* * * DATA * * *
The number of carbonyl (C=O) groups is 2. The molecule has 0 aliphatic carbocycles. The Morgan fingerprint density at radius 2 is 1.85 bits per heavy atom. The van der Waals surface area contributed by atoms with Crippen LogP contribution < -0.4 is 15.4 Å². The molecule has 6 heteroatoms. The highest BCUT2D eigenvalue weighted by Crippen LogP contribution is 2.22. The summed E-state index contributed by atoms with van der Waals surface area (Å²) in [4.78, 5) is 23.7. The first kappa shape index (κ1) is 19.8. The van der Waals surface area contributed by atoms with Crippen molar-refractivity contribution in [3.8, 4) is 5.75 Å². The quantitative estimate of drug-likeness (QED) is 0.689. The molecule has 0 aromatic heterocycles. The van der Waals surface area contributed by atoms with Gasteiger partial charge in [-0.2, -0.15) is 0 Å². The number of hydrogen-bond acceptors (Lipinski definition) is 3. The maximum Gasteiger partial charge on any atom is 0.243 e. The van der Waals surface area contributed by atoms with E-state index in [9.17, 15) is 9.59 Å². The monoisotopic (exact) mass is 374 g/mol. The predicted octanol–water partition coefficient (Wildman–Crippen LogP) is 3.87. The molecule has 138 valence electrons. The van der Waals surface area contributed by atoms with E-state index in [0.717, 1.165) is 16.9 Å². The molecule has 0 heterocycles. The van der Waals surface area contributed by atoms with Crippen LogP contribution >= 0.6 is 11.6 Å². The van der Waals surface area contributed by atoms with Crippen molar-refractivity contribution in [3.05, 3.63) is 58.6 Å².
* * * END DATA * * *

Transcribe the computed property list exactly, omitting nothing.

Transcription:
The number of carbonyl (C=O) groups is 2. The molecule has 0 aliphatic carbocycles. The Morgan fingerprint density at radius 2 is 1.85 bits per heavy atom. The van der Waals surface area contributed by atoms with Crippen LogP contribution < -0.4 is 15.4 Å². The molecule has 6 heteroatoms. The highest BCUT2D eigenvalue weighted by Crippen LogP contribution is 2.22. The summed E-state index contributed by atoms with van der Waals surface area (Å²) in [4.78, 5) is 23.7. The first kappa shape index (κ1) is 19.8. The van der Waals surface area contributed by atoms with Crippen molar-refractivity contribution in [3.8, 4) is 5.75 Å². The quantitative estimate of drug-likeness (QED) is 0.689. The molecule has 0 aromatic heterocycles. The van der Waals surface area contributed by atoms with Gasteiger partial charge in [-0.2, -0.15) is 0 Å². The number of hydrogen-bond acceptors (Lipinski definition) is 3. The maximum Gasteiger partial charge on any atom is 0.243 e. The van der Waals surface area contributed by atoms with E-state index in [9.17, 15) is 9.59 Å². The monoisotopic (exact) mass is 374 g/mol. The predicted octanol–water partition coefficient (Wildman–Crippen LogP) is 3.87. The molecule has 138 valence electrons. The van der Waals surface area contributed by atoms with E-state index in [0.717, 1.165) is 16.9 Å². The molecule has 0 heterocycles. The van der Waals surface area contributed by atoms with Crippen LogP contribution >= 0.6 is 11.6 Å². The van der Waals surface area contributed by atoms with Crippen molar-refractivity contribution in [3.05, 3.63) is 58.6 Å².